Saturday, September 27, 2014

V.ii. The Readiness Is All

The Hamlet project has finally reached the play's last scene, though of course, there's so much material to cover, we'll be splitting it in two. The second will deal with the duel, everyone's tragic ending and Fortinbras' arrival. In this first sequence, we'll be covering Hamlet's tales of travel and treachery, Osric's comic relief, and the famous "readiness is all" speech. A sizable chunk, but many adaptations cut into the text mercilessly to save time, so size will vary. The pieces do matter, however, so we'll see over the next few weeks how our understanding of the play is changed when we lose key explanations or the comedy scene that bridges the intense melodrama of Ophelia's funeral and the action-filled, but tragic climax. For now, let us look at the text itself; Shakespeare, as usual, in italics; my observations, as they come to me, in plain text.

SCENE II. A hall in the castle.

HAMLET: So much for this, sir: now shall you see the other;
You do remember all the circumstance?
HORATIO: Remember it, my lord?
HAMLET: Sir, in my heart there was a kind of fighting,
That would not let me sleep: methought I lay
Worse than the mutines in the bilboes. Rashly,
And praised be rashness for it, let us know,

Hamlet is about to reveal his "rashness" was instrumental in saving his life from England's executioner, and this is key because rashness has not, to date, been his sin. Quite the opposite. It would be fair to say Hamlet was changed by his accidental murder of Polonius - he's been "blooded" - and he meant it when he said "my thoughts be bloody". His readiness - to kill, to revenge, to die - is the unifying theme of this sequence, though Shakespeare (and Hamlet itself, in a way) is rather critical of the stance. Is Hamlet becoming Macbeth?

Our indiscretion sometimes serves us well,
When our deep plots do pall: and that should teach us
There's a divinity that shapes our ends,

Hamlet justifies his actions by citing God's will. Already, this makes them suspect.

Rough-hew them how we will,--
HORATIO: That is most certain.
HAMLET: Up from my cabin,
My sea-gown scarf'd about me, in the dark
Groped I to find out them; had my desire.
Finger'd their packet, and in fine withdrew
To mine own room again; making so bold,
My fears forgetting manners, to unseal
Their grand commission; where I found, Horatio,--
O royal knavery!--an exact command,
Larded with many several sorts of reasons
Importing Denmark's health and England's too,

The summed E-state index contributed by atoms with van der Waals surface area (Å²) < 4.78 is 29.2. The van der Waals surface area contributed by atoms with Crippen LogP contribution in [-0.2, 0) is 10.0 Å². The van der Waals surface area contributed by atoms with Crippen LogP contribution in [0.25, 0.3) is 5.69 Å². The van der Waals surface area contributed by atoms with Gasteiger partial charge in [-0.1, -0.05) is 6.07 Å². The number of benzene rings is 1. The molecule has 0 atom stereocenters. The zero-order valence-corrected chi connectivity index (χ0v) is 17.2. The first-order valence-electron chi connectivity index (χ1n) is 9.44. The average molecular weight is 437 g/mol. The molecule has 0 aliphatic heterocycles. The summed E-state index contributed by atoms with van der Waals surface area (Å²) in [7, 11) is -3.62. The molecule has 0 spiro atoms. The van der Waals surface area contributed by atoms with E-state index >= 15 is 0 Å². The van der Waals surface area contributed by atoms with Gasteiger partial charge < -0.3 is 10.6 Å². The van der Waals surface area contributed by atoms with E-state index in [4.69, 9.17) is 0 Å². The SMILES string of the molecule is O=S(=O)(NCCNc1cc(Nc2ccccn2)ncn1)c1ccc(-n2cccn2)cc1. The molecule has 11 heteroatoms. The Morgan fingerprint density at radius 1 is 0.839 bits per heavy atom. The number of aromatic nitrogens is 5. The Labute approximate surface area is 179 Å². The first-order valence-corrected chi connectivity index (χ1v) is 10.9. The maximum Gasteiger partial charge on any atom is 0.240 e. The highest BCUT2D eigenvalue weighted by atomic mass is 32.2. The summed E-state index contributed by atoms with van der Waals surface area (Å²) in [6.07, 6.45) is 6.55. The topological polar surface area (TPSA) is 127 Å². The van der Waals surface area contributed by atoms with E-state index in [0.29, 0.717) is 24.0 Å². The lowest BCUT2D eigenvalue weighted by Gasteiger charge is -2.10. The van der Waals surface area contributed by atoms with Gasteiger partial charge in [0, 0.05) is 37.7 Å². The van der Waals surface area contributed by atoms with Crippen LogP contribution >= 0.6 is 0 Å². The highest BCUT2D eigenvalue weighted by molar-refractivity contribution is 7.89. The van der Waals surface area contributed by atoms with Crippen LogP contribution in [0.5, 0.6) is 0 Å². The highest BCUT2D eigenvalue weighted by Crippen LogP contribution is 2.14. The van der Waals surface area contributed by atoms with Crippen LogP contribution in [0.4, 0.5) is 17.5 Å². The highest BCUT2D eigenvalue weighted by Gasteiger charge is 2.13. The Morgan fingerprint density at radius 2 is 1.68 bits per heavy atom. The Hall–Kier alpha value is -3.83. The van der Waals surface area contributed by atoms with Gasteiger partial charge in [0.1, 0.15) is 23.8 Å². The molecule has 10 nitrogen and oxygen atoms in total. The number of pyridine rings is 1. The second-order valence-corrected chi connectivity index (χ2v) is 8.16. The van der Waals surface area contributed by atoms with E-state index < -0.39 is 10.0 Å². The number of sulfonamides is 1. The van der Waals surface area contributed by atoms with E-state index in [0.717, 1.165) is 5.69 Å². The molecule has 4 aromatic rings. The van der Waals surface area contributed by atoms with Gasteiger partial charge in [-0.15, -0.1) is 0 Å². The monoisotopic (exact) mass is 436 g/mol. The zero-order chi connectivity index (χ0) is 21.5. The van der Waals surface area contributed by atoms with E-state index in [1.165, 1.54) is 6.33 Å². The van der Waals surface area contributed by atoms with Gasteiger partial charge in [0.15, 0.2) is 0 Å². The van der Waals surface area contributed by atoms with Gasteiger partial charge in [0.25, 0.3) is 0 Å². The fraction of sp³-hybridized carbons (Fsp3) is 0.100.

With, ho! such bugs and goblins in my life,
That, on the supervise, no leisure bated,
No, not to stay the grinding of the axe,
My head should be struck off.
HORATIO: Is't possible?
HAMLET: Here's the commission: read it at more leisure.

Any adaptation that would seek to make Hamlet deluded and paranoid who need to excise this line, which provides proof of Claudius' murderous intent.

But wilt thou hear me how I did proceed?
HORATIO: I beseech you.
HAMLET: Being thus be-netted round with villanies,--
Ere I could make a prologue to my brains,
They had begun the play--I sat me down,
Devised a new commission, wrote it fair:
I once did hold it, as our statists do,
A baseness to write fair and labour'd much
How to forget that learning, but, sir, now
It did me yeoman's service: wilt thou know
The effect of what I wrote?
HORATIO: Ay, good my lord.
HAMLET: An earnest conjuration from the king,
As England was his faithful tributary,
As love between them like the palm might flourish,
As peace should stiff her wheaten garland wear
And stand a comma 'tween their amities,
And many such-like 'As'es of great charge,
That, on the view and knowing of these contents,
Without debatement further, more or less,
He should the bearers put to sudden death,
Not shriving-time allow'd.
HORATIO: How was this seal'd?
HAMLET: Why, even in that was heaven ordinant.
I had my father's signet in my purse,
Which was the model of that Danish seal;
Folded the writ up in form of the other,
Subscribed it, gave't the impression, placed it safely,
The changeling never known. Now, the next day
Was our sea-fight; and what to this was sequent
Thou know'st already.
HORATIO: So Guildenstern and Rosencrantz go to't.